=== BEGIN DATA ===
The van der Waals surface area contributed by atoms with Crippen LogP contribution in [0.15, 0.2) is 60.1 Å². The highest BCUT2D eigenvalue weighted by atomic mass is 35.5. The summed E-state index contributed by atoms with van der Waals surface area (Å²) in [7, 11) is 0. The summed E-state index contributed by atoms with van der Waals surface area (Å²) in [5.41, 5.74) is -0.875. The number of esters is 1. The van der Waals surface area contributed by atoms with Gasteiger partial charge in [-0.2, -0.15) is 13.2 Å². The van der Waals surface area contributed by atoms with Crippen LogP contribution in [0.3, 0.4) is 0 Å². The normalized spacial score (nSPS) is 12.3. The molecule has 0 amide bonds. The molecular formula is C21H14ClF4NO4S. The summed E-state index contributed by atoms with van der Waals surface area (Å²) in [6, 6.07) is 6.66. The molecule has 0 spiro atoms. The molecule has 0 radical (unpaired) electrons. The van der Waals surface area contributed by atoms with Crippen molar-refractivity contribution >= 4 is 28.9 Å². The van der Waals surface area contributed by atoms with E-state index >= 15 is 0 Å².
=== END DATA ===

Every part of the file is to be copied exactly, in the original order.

The van der Waals surface area contributed by atoms with Crippen LogP contribution in [0.15, 0.2) is 60.1 Å². The highest BCUT2D eigenvalue weighted by atomic mass is 35.5. The summed E-state index contributed by atoms with van der Waals surface area (Å²) in [7, 11) is 0. The summed E-state index contributed by atoms with van der Waals surface area (Å²) in [5.41, 5.74) is -0.875. The number of esters is 1. The van der Waals surface area contributed by atoms with Gasteiger partial charge in [-0.2, -0.15) is 13.2 Å². The van der Waals surface area contributed by atoms with Crippen LogP contribution in [0.3, 0.4) is 0 Å². The normalized spacial score (nSPS) is 12.3. The molecule has 0 amide bonds. The molecular formula is C21H14ClF4NO4S. The summed E-state index contributed by atoms with van der Waals surface area (Å²) in [6, 6.07) is 6.66. The molecule has 0 spiro atoms. The molecule has 0 radical (unpaired) electrons. The van der Waals surface area contributed by atoms with Crippen molar-refractivity contribution >= 4 is 28.9 Å². The van der Waals surface area contributed by atoms with E-state index >= 15 is 0 Å².